Other signers of the RICO letter include climate researchers from George Mason as well as the University of Washington, Seattle; Rutgers University in New Jersey; the University of Maryland, College Park; and Columbia University.

Shukla, a professor at George Mason, is an expert in the seasonal variability of climate, as well as how land surfaces influence climate. He helped found IGES, which has housed research projects funded with grants from the National Science Foundation, the National Oceanic and Atmospheric Administration, and NASA, according to the group’s website.

The RICO letter was “inadvertently” posted on the IGES website, according to a statement posted on the institute’s domain (which also notes that “[a]ll projects by IGES  were  completed  in  July  2015,  and  the  IGES  web  site  is  in  the process  of  being  decommissioned”).  The letter eventually came to the attention of outsiders, including science policy specialist Roger Pielke, Jr., of the University of Colorado, Boulder. Pielke, an active voice in debates over climate science and policy, called attention to the letter on Twitter, and also raised questions about IGES’s finances. Soon, journalists, including several associated with conservative news outlets, were writing about the letter and IGES. The Daily Caller, for example, noted that “climate scientists asking Obama to prosecute skeptics got millions from U.S. taxpayers,” in a 21 September story.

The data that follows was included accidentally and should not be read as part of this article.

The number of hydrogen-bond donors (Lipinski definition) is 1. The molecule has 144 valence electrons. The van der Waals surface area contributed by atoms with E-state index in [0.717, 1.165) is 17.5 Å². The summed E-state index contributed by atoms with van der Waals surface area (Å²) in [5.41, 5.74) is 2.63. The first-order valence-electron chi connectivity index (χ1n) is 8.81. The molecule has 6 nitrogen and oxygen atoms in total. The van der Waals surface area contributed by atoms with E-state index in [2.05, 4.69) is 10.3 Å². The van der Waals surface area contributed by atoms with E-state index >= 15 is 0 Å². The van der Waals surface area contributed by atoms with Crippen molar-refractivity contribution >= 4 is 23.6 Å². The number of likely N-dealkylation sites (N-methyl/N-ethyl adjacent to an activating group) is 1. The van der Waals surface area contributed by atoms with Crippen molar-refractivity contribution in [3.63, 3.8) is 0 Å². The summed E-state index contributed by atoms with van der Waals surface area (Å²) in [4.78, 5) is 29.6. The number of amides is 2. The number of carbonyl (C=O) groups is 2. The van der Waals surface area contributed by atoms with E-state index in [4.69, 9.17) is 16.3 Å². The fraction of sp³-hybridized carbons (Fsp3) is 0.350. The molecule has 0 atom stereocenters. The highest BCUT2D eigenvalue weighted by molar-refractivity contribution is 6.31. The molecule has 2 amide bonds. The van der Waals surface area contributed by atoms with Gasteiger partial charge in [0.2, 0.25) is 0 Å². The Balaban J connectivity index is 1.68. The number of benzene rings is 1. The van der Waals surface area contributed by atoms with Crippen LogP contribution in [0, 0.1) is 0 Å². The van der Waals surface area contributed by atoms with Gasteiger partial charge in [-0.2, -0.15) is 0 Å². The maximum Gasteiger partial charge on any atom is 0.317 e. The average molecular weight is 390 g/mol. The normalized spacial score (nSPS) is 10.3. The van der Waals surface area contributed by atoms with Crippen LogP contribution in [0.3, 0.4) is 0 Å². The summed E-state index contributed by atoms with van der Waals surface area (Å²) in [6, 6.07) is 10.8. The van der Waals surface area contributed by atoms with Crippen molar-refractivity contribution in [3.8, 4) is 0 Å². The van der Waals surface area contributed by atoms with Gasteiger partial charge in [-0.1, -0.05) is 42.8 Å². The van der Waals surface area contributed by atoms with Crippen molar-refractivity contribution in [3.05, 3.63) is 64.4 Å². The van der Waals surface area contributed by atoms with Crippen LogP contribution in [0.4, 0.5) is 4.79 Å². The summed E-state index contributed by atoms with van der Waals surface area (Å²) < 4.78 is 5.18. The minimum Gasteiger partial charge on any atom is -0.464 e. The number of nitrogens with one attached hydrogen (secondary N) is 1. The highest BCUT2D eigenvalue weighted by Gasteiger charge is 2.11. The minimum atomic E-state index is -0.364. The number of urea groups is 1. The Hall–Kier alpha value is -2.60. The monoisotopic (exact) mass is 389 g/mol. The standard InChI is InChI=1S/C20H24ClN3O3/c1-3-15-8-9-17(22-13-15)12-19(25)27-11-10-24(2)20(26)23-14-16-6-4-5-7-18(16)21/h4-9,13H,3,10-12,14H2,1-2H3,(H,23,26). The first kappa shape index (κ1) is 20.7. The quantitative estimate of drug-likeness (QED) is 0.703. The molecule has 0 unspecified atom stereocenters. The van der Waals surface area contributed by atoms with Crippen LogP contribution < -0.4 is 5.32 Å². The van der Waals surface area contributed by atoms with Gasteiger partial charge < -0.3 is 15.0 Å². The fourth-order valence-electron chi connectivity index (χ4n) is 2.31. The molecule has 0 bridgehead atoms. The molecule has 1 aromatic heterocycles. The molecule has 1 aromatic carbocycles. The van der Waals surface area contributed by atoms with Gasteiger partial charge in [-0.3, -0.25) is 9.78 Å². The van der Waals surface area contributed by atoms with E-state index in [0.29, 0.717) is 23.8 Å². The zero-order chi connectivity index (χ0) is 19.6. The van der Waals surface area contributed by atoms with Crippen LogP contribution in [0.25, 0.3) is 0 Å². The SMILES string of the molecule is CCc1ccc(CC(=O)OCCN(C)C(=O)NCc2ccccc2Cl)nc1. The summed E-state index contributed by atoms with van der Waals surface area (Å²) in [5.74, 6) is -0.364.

Smith cites that story and others in his letter, which notes that “IGES appears to be almost fully funded by taxpayer money while simultaneously participating in partisan political activity by requesting a RICO investigation of companies and organizations that disagree with the Obama administration on climate change.” Smith notes his letter was prompted, in part, by the removal of the RICO letter from IGES’s website. Smith gives Shukla until 8 October to confirm that he is conforming to the letter’s request, as well as provide his committee with a list of IGES’s current and former employees.

Shukla could not be reached for an interview, but in an email to ScienceInsider expressed surprise at the storm the RICO letter has caused. “We can not believe the viciousness of attacks because we signed a letter as our civic duty with the ultimate goal of repairing our planet,” he wrote.

It’s not clear what exactly Smith’s committee will be investigating. A committee spokeswoman, Laura Crist, declined to say whether the panel was looking at whether public funds were misused for political purposes, or whether IGES might have violated its nonprofit status with political activity.